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“Reading the texts of Frantz Fanon, bell hooks, Walter Mignolo, Gayatri Spivak, Peggy Piesche and relating their ideas to the current state of capitalism, migration, racism, class, gender, etc., it became necessary to reform and re-formulate our existing vocabulary for the description and representation of Roma.”1 This essay applies these new frameworks of understanding to the interpretation of works by Roma contemporary artists. The artistic careers mentioned in the essay demonstrate the operation of structural oppression towards the Roma, and offer models on how to revolt against this oppression and on how to reject the majority’s dominance in order to construct new Roma identities. The Roma artists appear in contemporary art (canon) as incoherence, threat or a dangerous element hindering its systematic operation. Their art is organized around the question of visibility; and on how they can rewrite or modify the mainstream discourse once they arrive at the position of visibility.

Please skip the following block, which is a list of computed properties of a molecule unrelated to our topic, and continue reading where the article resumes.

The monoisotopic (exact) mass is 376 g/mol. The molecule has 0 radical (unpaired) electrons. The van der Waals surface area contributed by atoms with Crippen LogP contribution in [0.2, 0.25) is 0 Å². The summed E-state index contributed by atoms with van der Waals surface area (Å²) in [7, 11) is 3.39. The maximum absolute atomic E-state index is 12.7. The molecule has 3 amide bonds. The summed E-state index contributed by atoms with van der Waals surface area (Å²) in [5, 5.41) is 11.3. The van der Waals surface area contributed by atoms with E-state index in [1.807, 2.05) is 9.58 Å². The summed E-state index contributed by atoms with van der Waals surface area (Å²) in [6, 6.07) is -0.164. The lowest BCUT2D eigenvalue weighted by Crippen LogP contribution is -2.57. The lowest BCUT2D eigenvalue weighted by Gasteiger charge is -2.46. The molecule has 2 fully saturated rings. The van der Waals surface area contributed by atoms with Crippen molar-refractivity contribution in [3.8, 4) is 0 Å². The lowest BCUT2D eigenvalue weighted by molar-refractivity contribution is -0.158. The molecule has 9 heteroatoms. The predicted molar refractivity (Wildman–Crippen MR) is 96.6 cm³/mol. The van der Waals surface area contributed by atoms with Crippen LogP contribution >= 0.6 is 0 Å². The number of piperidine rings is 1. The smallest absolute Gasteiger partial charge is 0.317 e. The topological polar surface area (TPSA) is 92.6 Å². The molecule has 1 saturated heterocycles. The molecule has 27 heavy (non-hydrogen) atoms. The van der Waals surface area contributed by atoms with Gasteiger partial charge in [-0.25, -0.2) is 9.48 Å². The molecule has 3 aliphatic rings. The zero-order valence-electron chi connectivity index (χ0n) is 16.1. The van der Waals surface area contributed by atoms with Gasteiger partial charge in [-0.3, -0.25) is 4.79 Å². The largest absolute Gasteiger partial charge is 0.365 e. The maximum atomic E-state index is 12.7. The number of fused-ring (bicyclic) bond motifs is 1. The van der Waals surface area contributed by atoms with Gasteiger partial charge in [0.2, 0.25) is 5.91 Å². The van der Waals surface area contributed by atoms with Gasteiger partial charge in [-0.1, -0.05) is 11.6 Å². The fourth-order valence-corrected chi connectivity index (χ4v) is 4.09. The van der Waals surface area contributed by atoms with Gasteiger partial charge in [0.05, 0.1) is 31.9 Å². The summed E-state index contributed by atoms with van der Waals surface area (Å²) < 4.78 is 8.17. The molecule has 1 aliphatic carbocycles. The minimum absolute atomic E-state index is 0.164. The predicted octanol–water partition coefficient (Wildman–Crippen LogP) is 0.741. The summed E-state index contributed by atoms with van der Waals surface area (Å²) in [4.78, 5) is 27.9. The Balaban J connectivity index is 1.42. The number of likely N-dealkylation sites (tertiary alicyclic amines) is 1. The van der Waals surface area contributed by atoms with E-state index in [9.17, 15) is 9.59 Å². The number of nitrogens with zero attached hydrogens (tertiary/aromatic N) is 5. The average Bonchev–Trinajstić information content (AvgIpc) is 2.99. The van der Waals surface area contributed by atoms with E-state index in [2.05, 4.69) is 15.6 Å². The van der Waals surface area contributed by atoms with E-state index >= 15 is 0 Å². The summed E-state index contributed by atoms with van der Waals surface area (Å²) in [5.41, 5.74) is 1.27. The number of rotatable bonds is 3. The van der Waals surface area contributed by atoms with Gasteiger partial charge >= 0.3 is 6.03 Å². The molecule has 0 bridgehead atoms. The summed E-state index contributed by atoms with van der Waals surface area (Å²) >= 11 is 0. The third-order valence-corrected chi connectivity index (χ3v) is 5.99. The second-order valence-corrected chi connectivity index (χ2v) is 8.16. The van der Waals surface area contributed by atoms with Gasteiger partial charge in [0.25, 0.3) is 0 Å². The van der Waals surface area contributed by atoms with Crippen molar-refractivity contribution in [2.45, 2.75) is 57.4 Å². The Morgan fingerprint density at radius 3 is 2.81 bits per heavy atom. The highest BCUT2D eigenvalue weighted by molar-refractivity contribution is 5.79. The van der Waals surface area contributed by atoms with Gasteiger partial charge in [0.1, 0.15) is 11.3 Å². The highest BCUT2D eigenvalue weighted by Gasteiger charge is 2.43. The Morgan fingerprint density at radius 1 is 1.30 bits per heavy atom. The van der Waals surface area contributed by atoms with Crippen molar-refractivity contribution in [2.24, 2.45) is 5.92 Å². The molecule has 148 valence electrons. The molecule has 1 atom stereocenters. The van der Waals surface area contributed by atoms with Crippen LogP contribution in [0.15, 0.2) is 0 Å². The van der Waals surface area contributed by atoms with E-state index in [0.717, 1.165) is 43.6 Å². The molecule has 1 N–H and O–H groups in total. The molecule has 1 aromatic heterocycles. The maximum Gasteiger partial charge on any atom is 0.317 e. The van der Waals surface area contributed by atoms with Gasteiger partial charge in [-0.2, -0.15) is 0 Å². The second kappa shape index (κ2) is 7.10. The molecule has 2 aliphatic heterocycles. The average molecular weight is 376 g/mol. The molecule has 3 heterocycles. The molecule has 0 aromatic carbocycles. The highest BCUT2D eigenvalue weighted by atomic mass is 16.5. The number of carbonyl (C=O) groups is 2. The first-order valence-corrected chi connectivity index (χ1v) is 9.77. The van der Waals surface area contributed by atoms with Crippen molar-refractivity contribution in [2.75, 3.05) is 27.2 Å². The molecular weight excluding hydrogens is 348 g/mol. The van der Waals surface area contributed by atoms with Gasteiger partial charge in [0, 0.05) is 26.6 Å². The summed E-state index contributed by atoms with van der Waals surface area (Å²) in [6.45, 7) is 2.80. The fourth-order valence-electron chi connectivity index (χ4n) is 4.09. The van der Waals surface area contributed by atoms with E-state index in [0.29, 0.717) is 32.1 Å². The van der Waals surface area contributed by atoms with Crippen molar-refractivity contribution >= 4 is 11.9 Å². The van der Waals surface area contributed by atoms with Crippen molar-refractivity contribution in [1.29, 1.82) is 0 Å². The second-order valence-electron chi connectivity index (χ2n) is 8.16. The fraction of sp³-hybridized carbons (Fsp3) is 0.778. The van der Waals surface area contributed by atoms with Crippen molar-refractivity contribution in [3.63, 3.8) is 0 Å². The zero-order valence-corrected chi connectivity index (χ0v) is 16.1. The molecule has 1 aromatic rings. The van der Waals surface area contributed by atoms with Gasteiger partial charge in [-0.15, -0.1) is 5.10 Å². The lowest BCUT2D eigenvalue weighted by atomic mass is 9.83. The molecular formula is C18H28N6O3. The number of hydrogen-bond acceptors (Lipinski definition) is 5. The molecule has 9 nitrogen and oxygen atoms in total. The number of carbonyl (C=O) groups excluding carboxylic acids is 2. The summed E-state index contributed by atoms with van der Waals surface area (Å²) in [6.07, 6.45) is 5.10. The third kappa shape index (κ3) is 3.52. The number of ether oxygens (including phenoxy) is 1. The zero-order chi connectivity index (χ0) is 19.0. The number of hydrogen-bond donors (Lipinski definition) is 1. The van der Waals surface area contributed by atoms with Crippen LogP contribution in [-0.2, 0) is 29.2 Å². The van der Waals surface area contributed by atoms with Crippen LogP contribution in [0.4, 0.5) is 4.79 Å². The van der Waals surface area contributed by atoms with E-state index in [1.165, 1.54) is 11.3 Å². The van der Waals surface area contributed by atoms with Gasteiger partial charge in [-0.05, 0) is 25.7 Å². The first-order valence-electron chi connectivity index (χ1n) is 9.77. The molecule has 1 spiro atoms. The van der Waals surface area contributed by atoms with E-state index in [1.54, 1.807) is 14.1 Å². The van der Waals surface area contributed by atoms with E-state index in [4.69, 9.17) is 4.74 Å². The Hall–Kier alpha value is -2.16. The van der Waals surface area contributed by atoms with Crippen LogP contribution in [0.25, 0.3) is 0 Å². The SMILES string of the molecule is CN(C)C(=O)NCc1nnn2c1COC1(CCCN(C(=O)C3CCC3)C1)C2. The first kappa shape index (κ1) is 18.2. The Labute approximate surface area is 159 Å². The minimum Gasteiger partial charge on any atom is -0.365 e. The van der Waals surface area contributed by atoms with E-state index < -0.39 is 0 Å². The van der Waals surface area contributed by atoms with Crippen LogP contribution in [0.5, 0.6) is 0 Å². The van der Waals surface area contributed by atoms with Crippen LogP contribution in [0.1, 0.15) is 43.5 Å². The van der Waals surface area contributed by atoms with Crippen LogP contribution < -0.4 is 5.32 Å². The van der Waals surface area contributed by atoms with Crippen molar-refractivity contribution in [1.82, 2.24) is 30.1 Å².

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Mapping regional structures as outlined and produced by a system of marriage ties

The Case of Kalotaszeg, a Reformed Presbyterian Hungarian Region in Transylvania, Romania

Authors: Balázs Balogh and Ágnes Fülemile

Centre for Earth Sciences-Minority Studies Programme. 99–133 Kocsis-Hodosi E. Ethnic Geography of the Hungarian Minorities in the Carpathian Basin 1998 Kós

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). Hungarian PhD students abroad: International contexts and specificities of the Carpathian Basin . In Gy. Cholnoky , et al. (Eds.), Minority studies (pp.  100 – 134 ). Budapest : Scriptor Kft

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